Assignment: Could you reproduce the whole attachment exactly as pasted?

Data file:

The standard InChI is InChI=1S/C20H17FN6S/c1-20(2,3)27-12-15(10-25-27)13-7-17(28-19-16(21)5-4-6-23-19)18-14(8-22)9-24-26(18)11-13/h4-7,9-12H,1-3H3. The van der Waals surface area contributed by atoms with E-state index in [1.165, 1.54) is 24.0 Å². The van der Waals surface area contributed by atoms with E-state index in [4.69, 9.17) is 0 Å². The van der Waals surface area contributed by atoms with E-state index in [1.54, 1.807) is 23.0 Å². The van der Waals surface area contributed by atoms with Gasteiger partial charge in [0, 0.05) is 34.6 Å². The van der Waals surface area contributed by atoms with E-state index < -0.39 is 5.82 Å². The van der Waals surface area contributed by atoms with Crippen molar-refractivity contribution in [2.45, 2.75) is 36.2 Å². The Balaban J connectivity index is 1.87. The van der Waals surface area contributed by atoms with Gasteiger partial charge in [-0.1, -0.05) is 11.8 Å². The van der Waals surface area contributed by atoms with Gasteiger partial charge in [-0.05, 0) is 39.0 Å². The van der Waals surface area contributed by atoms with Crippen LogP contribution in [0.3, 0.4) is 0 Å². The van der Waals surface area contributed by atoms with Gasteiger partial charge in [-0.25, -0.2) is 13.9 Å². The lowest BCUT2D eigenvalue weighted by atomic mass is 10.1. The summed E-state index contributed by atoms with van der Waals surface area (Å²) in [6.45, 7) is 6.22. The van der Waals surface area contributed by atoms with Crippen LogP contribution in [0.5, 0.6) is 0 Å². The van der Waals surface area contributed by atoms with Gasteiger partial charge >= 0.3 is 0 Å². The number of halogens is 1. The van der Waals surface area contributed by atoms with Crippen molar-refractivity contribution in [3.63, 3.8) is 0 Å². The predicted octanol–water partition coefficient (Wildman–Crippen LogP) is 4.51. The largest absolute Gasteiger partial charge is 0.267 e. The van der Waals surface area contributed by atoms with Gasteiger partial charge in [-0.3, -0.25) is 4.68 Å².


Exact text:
The standard InChI is InChI=1S/C20H17FN6S/c1-20(2,3)27-12-15(10-25-27)13-7-17(28-19-16(21)5-4-6-23-19)18-14(8-22)9-24-26(18)11-13/h4-7,9-12H,1-3H3. The van der Waals surface area contributed by atoms with E-state index in [1.165, 1.54) is 24.0 Å². The van der Waals surface area contributed by atoms with E-state index in [4.69, 9.17) is 0 Å². The van der Waals surface area contributed by atoms with E-state index in [1.54, 1.807) is 23.0 Å². The van der Waals surface area contributed by atoms with Gasteiger partial charge in [0, 0.05) is 34.6 Å². The van der Waals surface area contributed by atoms with E-state index < -0.39 is 5.82 Å². The van der Waals surface area contributed by atoms with Crippen molar-refractivity contribution in [2.45, 2.75) is 36.2 Å². The Balaban J connectivity index is 1.87. The van der Waals surface area contributed by atoms with Gasteiger partial charge in [-0.1, -0.05) is 11.8 Å². The van der Waals surface area contributed by atoms with Gasteiger partial charge in [-0.05, 0) is 39.0 Å². The van der Waals surface area contributed by atoms with Crippen LogP contribution in [0.3, 0.4) is 0 Å². The van der Waals surface area contributed by atoms with Gasteiger partial charge in [-0.25, -0.2) is 13.9 Å². The lowest BCUT2D eigenvalue weighted by atomic mass is 10.1. The summed E-state index contributed by atoms with van der Waals surface area (Å²) in [6.45, 7) is 6.22. The van der Waals surface area contributed by atoms with Crippen LogP contribution in [0.5, 0.6) is 0 Å². The van der Waals surface area contributed by atoms with Gasteiger partial charge >= 0.3 is 0 Å². The number of halogens is 1. The van der Waals surface area contributed by atoms with Crippen molar-refractivity contribution in [3.63, 3.8) is 0 Å². The predicted octanol–water partition coefficient (Wildman–Crippen LogP) is 4.51. The largest absolute Gasteiger partial charge is 0.267 e. The van der Waals surface area contributed by atoms with Gasteiger partial charge in [-0.3, -0.25) is 4.68 Å².